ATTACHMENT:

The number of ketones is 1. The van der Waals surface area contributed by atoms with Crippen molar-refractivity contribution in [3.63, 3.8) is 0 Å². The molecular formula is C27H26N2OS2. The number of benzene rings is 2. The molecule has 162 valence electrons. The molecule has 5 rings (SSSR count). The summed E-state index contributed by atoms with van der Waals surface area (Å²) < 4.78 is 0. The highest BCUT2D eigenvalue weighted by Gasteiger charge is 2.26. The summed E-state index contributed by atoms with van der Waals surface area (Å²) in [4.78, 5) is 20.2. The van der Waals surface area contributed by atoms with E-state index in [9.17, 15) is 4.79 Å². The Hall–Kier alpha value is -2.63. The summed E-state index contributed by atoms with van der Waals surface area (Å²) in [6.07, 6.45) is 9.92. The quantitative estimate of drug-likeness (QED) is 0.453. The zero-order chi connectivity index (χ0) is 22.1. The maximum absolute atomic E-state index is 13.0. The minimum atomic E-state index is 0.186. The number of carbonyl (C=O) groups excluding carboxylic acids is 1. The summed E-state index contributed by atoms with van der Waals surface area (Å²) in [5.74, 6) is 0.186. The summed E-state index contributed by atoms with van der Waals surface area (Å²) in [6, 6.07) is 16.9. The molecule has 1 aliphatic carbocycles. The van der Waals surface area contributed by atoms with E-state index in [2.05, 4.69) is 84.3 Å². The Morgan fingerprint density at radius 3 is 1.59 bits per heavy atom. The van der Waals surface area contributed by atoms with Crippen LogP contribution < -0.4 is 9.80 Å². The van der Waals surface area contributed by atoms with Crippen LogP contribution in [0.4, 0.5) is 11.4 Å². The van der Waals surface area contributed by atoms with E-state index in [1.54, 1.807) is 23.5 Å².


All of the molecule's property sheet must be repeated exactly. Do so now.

The number of ketones is 1. The van der Waals surface area contributed by atoms with Crippen molar-refractivity contribution in [3.63, 3.8) is 0 Å². The molecular formula is C27H26N2OS2. The number of benzene rings is 2. The molecule has 162 valence electrons. The molecule has 5 rings (SSSR count). The summed E-state index contributed by atoms with van der Waals surface area (Å²) < 4.78 is 0. The highest BCUT2D eigenvalue weighted by Gasteiger charge is 2.26. The summed E-state index contributed by atoms with van der Waals surface area (Å²) in [4.78, 5) is 20.2. The van der Waals surface area contributed by atoms with E-state index in [9.17, 15) is 4.79 Å². The Hall–Kier alpha value is -2.63. The summed E-state index contributed by atoms with van der Waals surface area (Å²) in [6.07, 6.45) is 9.92. The quantitative estimate of drug-likeness (QED) is 0.453. The zero-order chi connectivity index (χ0) is 22.1. The maximum absolute atomic E-state index is 13.0. The minimum atomic E-state index is 0.186. The number of carbonyl (C=O) groups excluding carboxylic acids is 1. The summed E-state index contributed by atoms with van der Waals surface area (Å²) in [5.74, 6) is 0.186. The summed E-state index contributed by atoms with van der Waals surface area (Å²) in [6, 6.07) is 16.9. The molecule has 1 aliphatic carbocycles. The van der Waals surface area contributed by atoms with E-state index in [2.05, 4.69) is 84.3 Å². The Morgan fingerprint density at radius 3 is 1.59 bits per heavy atom. The van der Waals surface area contributed by atoms with Crippen LogP contribution < -0.4 is 9.80 Å². The van der Waals surface area contributed by atoms with Crippen LogP contribution in [0.4, 0.5) is 11.4 Å². The van der Waals surface area contributed by atoms with E-state index in [1.54, 1.807) is 23.5 Å².